Posts Tagged ‘White Horse Tavern’
October 27, 2014 | by Sadie Stein
One imagines that lots of Dylan Thomas devotees are marking his centenary by making a pilgrimage to the White Horse Tavern, where the dissolute poet famously downed those last fatal eighteen whiskeys. For their sake, we hope the White Horse is not thronged with frat boys, although I guess they have as much right to pay their respects as anyone. More, maybe.
Naturally, any Thomas-themed New York walking tour—and there are several, guided and otherwise—includes the White Horse, the sites of his other watering holes, and perhaps St. Vincent’s hospital, where he died. Personally, I prefer to focus on a happier landmark from Thomas’s New York days: the Little Shrimp. This restaurant—a favorite of the poet’s when he was in residence at the Hotel Chelsea—is where, in 1952, the young, audacious Barbara Cohen and Marianne Rooney approached Thomas about making recordings for their new line of spoken-word records. The result was Caedmon Records—the source of many of Thomas’s iconic recordings—and the classic record A Child’s Christmas in Wales. Read More »
September 30, 2011 | by Lorin Stein
I know that I am not alone in sometimes craving nothing more than a nice, long browse through the self-help section of the bookstore. But I know that I’m alone in admitting it to The Paris Review! My question is, do you know of any authors writing in the self-help genre who have elevated the form and who you would qualify as literary?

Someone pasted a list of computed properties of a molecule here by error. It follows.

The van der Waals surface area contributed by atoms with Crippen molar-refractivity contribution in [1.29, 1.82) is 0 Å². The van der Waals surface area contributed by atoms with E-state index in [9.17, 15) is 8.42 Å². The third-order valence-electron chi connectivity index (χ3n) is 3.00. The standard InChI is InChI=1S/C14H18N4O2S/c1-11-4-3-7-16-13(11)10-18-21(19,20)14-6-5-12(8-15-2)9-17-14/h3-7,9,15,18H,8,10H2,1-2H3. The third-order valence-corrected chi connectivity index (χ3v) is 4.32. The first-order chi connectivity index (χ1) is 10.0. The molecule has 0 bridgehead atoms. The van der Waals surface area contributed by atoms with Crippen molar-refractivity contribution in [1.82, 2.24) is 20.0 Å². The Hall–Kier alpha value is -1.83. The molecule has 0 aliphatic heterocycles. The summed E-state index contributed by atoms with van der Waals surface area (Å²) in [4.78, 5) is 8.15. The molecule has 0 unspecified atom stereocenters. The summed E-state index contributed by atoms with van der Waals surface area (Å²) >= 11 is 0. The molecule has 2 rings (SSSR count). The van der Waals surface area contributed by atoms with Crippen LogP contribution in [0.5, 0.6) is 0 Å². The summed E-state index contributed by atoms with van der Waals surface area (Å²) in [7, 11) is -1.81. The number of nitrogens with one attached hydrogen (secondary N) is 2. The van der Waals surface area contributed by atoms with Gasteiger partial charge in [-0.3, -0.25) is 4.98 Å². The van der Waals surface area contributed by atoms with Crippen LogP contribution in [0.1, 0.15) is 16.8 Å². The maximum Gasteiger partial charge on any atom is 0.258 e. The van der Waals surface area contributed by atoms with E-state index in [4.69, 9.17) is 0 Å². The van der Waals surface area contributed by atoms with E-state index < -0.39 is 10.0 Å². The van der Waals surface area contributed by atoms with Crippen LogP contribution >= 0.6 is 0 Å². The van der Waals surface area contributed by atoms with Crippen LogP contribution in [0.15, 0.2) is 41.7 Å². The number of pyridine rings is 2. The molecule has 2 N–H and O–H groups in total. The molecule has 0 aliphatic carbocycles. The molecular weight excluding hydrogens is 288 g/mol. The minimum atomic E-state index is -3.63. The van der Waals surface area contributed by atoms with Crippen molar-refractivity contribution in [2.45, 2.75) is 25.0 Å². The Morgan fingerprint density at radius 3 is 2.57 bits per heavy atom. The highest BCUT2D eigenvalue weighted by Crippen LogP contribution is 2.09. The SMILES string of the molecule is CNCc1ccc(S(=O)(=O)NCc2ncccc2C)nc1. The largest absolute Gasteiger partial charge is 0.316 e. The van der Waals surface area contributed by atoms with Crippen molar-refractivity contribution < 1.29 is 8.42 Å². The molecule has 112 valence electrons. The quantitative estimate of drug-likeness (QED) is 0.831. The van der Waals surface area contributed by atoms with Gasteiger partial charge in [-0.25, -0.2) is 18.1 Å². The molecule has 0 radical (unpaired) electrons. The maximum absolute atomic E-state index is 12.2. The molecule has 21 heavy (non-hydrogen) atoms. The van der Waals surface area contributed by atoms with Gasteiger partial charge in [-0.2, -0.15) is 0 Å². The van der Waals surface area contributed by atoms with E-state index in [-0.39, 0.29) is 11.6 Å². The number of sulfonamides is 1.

Let your self-help freak flag fly! I’ve already had occasion to recommend Love and Limerence, by the late Dorothy Tennov. It’s a book about what to do if you find yourself in love. This is my favorite self-help book, and I think about it often. An informal poll of The Paris Review office reveals that everyone has been telling us to read The Artist’s Way (“you can skip the spiritual parts”) but that none of us has read it.
I used to frequent Chumley’s and the Cedar Tavern. (I even went to the Algonquin once, thinking that it would be a glamorous throwback, but it turned out to be a tourist trap.) Lately even the White Horse Tavern is overrun with investment bankers. It’s awful. What is the ideal place to spend a few hours drinking—and still feel a hint of New York’s rich literary past—this fall?
It may be a little low on mystique, but if you’re in the Village and want to drink in the company of writers, you can’t go wrong with Cafe Loup. It’s crawling with them—and there’s always plenty of extra martini in the shaker. If you’re hungry, order the fries. In Boerum Hill, writers—those who can still make the rent—tend to congregate at the Brooklyn Inn (a bar that features in Jonathan Lethem’s Motherless Brooklyn). I’ve never been to Scratcher, in the East Village, except when some writer was having a party there—but I’m told it’s hard to tell the difference. If you’re headed uptown, there is always the Carlyle, a perennial tourist trap that happens also to have a wonderful bar, one celebrated in several poems by Frederick Seidel, including “For Holly Anderson.” Read More »